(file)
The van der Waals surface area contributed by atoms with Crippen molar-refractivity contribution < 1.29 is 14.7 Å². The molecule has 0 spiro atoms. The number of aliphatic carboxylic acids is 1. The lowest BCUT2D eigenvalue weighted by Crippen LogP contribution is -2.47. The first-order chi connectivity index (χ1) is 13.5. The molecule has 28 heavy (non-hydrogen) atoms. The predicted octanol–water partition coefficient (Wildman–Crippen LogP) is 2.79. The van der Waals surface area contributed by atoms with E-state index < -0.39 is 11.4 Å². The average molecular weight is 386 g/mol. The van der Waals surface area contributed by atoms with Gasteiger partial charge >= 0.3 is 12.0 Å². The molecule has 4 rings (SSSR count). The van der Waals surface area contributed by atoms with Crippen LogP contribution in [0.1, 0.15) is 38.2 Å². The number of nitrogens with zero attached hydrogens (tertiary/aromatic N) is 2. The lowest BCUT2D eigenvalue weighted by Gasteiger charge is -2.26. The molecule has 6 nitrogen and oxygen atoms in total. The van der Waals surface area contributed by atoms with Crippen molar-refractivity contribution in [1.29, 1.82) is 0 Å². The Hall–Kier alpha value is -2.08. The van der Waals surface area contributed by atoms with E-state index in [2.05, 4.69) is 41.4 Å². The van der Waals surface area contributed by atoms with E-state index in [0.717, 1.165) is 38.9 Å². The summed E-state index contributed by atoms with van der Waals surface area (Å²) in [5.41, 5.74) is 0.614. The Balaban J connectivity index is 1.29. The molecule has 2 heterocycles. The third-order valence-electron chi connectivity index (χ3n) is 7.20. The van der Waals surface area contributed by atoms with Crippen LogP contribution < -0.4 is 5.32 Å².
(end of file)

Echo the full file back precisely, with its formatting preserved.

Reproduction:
The van der Waals surface area contributed by atoms with Crippen molar-refractivity contribution < 1.29 is 14.7 Å². The molecule has 0 spiro atoms. The number of aliphatic carboxylic acids is 1. The lowest BCUT2D eigenvalue weighted by Crippen LogP contribution is -2.47. The first-order chi connectivity index (χ1) is 13.5. The molecule has 28 heavy (non-hydrogen) atoms. The predicted octanol–water partition coefficient (Wildman–Crippen LogP) is 2.79. The van der Waals surface area contributed by atoms with E-state index < -0.39 is 11.4 Å². The average molecular weight is 386 g/mol. The van der Waals surface area contributed by atoms with Gasteiger partial charge >= 0.3 is 12.0 Å². The molecule has 4 rings (SSSR count). The van der Waals surface area contributed by atoms with Crippen LogP contribution in [0.1, 0.15) is 38.2 Å². The number of nitrogens with zero attached hydrogens (tertiary/aromatic N) is 2. The lowest BCUT2D eigenvalue weighted by Gasteiger charge is -2.26. The molecule has 6 nitrogen and oxygen atoms in total. The van der Waals surface area contributed by atoms with Crippen molar-refractivity contribution in [1.29, 1.82) is 0 Å². The Hall–Kier alpha value is -2.08. The van der Waals surface area contributed by atoms with E-state index in [2.05, 4.69) is 41.4 Å². The van der Waals surface area contributed by atoms with E-state index in [0.717, 1.165) is 38.9 Å². The summed E-state index contributed by atoms with van der Waals surface area (Å²) in [5.41, 5.74) is 0.614. The Balaban J connectivity index is 1.29. The molecule has 2 heterocycles. The third-order valence-electron chi connectivity index (χ3n) is 7.20. The van der Waals surface area contributed by atoms with Crippen LogP contribution < -0.4 is 5.32 Å².